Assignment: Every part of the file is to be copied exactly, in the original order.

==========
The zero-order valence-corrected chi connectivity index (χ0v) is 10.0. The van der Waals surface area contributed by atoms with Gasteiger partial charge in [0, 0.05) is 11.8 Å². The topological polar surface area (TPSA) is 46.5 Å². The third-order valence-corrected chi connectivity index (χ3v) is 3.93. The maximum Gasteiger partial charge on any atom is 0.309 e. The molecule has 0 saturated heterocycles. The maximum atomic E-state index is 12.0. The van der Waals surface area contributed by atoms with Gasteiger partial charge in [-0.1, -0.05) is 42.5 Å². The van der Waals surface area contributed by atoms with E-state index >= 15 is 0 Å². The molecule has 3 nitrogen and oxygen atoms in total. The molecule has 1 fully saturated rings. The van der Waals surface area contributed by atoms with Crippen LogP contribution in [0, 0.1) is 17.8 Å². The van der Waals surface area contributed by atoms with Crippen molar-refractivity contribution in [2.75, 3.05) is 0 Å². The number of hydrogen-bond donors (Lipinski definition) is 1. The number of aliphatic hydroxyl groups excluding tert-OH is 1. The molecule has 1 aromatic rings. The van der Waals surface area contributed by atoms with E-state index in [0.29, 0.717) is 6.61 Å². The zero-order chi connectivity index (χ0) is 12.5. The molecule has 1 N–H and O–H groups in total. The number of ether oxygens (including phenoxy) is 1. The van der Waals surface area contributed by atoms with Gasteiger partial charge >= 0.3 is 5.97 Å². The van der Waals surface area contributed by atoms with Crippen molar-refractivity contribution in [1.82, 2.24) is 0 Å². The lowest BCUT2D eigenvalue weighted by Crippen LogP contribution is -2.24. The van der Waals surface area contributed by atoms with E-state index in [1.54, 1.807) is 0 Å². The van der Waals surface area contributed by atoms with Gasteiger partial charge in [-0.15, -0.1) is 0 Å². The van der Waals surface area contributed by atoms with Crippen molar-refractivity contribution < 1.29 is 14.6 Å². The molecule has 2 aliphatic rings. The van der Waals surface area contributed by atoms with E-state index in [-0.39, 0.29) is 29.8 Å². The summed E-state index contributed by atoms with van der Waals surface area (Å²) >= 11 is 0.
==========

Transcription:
The zero-order valence-corrected chi connectivity index (χ0v) is 10.0. The van der Waals surface area contributed by atoms with Gasteiger partial charge in [0, 0.05) is 11.8 Å². The topological polar surface area (TPSA) is 46.5 Å². The third-order valence-corrected chi connectivity index (χ3v) is 3.93. The maximum Gasteiger partial charge on any atom is 0.309 e. The molecule has 0 saturated heterocycles. The maximum atomic E-state index is 12.0. The van der Waals surface area contributed by atoms with Gasteiger partial charge in [-0.1, -0.05) is 42.5 Å². The van der Waals surface area contributed by atoms with E-state index >= 15 is 0 Å². The molecule has 3 nitrogen and oxygen atoms in total. The molecule has 1 fully saturated rings. The van der Waals surface area contributed by atoms with Crippen LogP contribution in [0, 0.1) is 17.8 Å². The van der Waals surface area contributed by atoms with Crippen molar-refractivity contribution in [2.75, 3.05) is 0 Å². The number of hydrogen-bond donors (Lipinski definition) is 1. The number of aliphatic hydroxyl groups excluding tert-OH is 1. The molecule has 1 aromatic rings. The van der Waals surface area contributed by atoms with E-state index in [0.29, 0.717) is 6.61 Å². The zero-order chi connectivity index (χ0) is 12.5. The molecule has 1 N–H and O–H groups in total. The number of ether oxygens (including phenoxy) is 1. The van der Waals surface area contributed by atoms with Gasteiger partial charge >= 0.3 is 5.97 Å². The van der Waals surface area contributed by atoms with Crippen molar-refractivity contribution in [1.82, 2.24) is 0 Å². The lowest BCUT2D eigenvalue weighted by Crippen LogP contribution is -2.24. The van der Waals surface area contributed by atoms with E-state index in [1.54, 1.807) is 0 Å². The van der Waals surface area contributed by atoms with Gasteiger partial charge in [-0.15, -0.1) is 0 Å². The van der Waals surface area contributed by atoms with Crippen molar-refractivity contribution < 1.29 is 14.6 Å². The molecule has 2 aliphatic rings. The van der Waals surface area contributed by atoms with E-state index in [-0.39, 0.29) is 29.8 Å². The summed E-state index contributed by atoms with van der Waals surface area (Å²) >= 11 is 0.